One week floating gently in a lovely berth in a lovely part of the world…. Pressurized by the list of things to do – with ‘Dinghy cover’ at the top of the list! The logistics of making a permanent canvas cover to put over the now tacky fabric of our 10 year old rubber duck were as follows: Search internet (I looove the internet) for knowhow on making a dinghy cover and find out the right name is the very odd ‘dinghy chaps’; get up at crack of dawn before wind picks up and pull rubber duck out of water onto narrow walkon and drape white newsprint all over rubber duck and tape paper to make paper pattern, making sure you do not step back into water by mistake; use wonky plastic table in marina laundry to transfer initial paper pattern to proper paper pattern; lay out pattern on carpet of motel room to measure how much canvas is needed; fantasize about an industrial machine that purrs over four+ layers of canvas without a hitch; cope with depression of realizing there ain’t no industrial machines waiting to be borrowed, rented or bought: check auction ads for sewing machines and spy a Brother sewing machine and just KNOW it will yours (even tho it is in job lot with six knives in a wooden block); beat back other bidders to triumphantly emerge lugging el ole Brother and load it into car (with knives); ask yacht club for room and table to step up machine; sew, sew, sew for three days, each day in a different room and day three in corner of dining room (empty of people thank goodness). The poor machine had to cope with thick thread and a beeg needle, and;from time to time four layers of canvas. It protested and stopped (jammed???) now and then in total distress and had to be hand coaxed back to clunking along. It was a great buy as at the end when normal cotton was used it purred along and am sure will treat its next owner well.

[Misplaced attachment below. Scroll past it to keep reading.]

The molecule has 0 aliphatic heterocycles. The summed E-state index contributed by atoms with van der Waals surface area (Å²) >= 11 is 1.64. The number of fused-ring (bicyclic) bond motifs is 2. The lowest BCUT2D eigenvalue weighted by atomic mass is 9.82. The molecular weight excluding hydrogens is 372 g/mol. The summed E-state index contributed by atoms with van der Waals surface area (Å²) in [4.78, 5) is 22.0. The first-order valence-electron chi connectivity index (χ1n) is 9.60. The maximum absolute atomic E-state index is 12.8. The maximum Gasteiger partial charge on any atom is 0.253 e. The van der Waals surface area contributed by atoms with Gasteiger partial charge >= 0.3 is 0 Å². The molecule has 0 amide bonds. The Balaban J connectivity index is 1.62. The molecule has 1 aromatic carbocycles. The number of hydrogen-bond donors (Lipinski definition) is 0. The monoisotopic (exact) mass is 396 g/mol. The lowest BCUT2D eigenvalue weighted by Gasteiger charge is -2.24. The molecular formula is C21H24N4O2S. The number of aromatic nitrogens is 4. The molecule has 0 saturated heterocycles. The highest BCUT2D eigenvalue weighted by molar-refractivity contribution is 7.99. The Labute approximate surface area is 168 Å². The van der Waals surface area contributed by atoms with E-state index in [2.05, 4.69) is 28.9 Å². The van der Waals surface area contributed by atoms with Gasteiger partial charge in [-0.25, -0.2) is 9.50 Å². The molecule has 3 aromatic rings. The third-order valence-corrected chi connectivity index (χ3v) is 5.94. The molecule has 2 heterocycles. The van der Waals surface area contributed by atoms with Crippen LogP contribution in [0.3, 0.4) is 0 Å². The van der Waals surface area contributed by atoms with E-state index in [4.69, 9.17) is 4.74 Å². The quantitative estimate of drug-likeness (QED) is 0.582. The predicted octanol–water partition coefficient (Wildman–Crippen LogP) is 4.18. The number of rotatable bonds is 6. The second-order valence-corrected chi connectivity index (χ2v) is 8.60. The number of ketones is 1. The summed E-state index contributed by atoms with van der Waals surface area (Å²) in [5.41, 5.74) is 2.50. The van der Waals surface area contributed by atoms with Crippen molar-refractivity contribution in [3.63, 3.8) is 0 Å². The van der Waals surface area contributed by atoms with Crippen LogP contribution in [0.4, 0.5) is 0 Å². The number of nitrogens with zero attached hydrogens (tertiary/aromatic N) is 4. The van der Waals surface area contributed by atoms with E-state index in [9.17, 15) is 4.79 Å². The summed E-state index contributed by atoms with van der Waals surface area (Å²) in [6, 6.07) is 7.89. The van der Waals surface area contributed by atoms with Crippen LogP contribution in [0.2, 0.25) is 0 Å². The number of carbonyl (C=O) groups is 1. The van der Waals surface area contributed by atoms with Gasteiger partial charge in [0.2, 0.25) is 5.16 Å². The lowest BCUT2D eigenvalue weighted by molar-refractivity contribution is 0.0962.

Needless to say, the overall look of the cover is unlikely to give the professional canvas people much to worry about, with the cover unlikely to be loved by anyone other than she who made it, and believe, me, she who made it with now dem sore thumbs and pin pricks in many a finger loves looking at it and is mighty proud of it, even if her mother and domestic science teach would be horrified at the tension and general appearance!